Wherever your itinerary takes you, travel in Myanmar (Burma) is sure to provide a wealth of new exotic experiences – whether you’re air-kissing at your waiter in a city teahouse or witnessing your first nat ceremony. To mark the release of our first guide to the country, we've picked the best things to do in Myanmar.
The information in this article is inspired by The Rough Guide to Myanmar (Burma), your essential guide for visiting Myanmar.
1. Eat breakfast in a Burmese teahouse
From Yangon’s traffic-choked streets to dusty village lanes, Myanmar’s teahouses are local institutions. Enthusiastic tea boys dodge between the tables, slopping tea into saucers and serving up deep-fried snacks.
Patrons air kiss loudly to attract the staff’s attention, their eyes on the football match on TV and their minds on teashop gossip. Stop for a bowl of mohinga – the nation’s favourite noodle soup, or refuel with a char kway (a Chinese-style doughnut) dunked in a delicious cup of sweet, milky tea.
A visit to Myanmar is a magical experience. Take this tailor-made Myanmar Highlights trip and explore Yangon, with its busy harbour bustling markets and glistening pagodas. Encounter meditating Buddhas and traditional villages, and be awestruck by mystical Mandalay’s hidden gems.
2. Float down the Irrawaddy
The Irrawaddy River curls south from the foothills of the Himalayas, unfurling past Mandalay and Bagan’s temple-covered plain before spilling its silt-rich waters into the Andaman Sea. Myanmar’s most important waterway is plied by everything from luxury teak-decked steamers to ponderous government ferries and leaking speedboats.
Climb aboard your vessel of choice and float downstream to see a slice of riverside life – and remember to keep an eye out for rare Irrawaddy dolphins. See our tailor-made trip to the Famous Waterways of Myanmar and you will experience Myanmar as never before. Cruise along the Irrawaddy River, take a boat trip around Inle Lake and Sagar and fly over Bagan and its many temples in a hot-air balloon.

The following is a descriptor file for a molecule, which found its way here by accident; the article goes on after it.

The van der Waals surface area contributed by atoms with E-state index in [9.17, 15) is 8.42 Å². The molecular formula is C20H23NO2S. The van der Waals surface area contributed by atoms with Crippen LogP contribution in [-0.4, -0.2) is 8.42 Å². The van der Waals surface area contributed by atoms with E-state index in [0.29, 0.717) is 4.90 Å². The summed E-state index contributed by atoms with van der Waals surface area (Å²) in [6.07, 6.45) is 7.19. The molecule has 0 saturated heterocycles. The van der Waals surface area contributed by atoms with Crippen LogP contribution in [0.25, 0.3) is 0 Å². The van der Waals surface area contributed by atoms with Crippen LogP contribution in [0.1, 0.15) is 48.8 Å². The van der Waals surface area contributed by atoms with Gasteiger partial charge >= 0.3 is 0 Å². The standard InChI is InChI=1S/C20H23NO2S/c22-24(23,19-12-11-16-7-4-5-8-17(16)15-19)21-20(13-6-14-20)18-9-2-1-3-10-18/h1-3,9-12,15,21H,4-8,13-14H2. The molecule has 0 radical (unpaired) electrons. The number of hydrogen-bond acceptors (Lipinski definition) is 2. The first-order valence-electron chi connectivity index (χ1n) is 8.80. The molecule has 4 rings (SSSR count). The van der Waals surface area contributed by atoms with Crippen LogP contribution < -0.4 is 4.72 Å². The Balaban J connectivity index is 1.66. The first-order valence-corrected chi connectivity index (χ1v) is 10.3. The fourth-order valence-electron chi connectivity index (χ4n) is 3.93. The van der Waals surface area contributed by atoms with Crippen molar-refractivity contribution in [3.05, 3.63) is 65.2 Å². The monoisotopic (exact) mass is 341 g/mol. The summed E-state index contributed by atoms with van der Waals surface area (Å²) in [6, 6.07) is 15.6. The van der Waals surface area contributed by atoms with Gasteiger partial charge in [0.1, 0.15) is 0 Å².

3. Relive the Raj
Echoes of British Burma reverberate in a handful of places around Myanmar. From streets lined with peeling colonial-era buildings and afternoon tea at The Strand in Yangon, to ghostly locations from George Orwell’s novel Burmese Days in Katha.
Nowhere are these echoes louder than in Pyin Oo Lwin, a former hill station. Here horse-drawn carriages trundle past mouldering teakwood mansions and a bell cast for George V’s Silver Jubilee still chimes from the town’s Purcell Tower.
4. Enjoy local food and drink culture
As in other Southeast Asian countries, in Burmese food it’s considered important to balance sour, spicy, bitter and salty flavours. This is generally done across a series of dishes rather than within a single dish.
Enthusiastic tea drinkers, the Burmese are one of the few cultures to eat tea as well, in the form of lahpet thouq or tealeaf salad. Irregular, caramel-coloured lumps of jaggery are one of the great pleasures of a Burmese meal. Made from boiled toddy palm sap and jokingly called “Burmese chocolate”, jaggery is exceedingly addictive. Try it plain or flavoured with coconut shreds and sesame seeds.
All over Myanmar, you’ll see spindly bamboo ladders disappearing into spiky Palmyra palm trees – a sure sign that a toddy tapper is at work nearby. The palm’s sweet, white sap ferments naturally into toddy, a cloudy, lightly alcoholic beverage also called palm wine or tan-ye.
Myanmar’s only home-grown alcoholic drink toddy is only available from low-key village bars close to where it’s made. Tasting it one of the unique things to do in Myanmar.
Jaggery in Myanmar @ Image by Jo James
5. Explore Buddhism’s quirky side
Myanmar’s Theravada Buddhism is shot through with a thick vein of mystery and magic, with enough offbeat sights and stories to revive the interest of the most jaded temple-goer.
Climb to the Golden Rock, a precarious gold-crusted boulder held in place for centuries by a few strands of Buddha’s hair. Meet alchemist monks searching for the secret to eternal life at Hpa-An’s crag-top pagoda and clamber through the insides of a vast concrete Buddha outside Mawlamyine.
6. Join a nat ceremony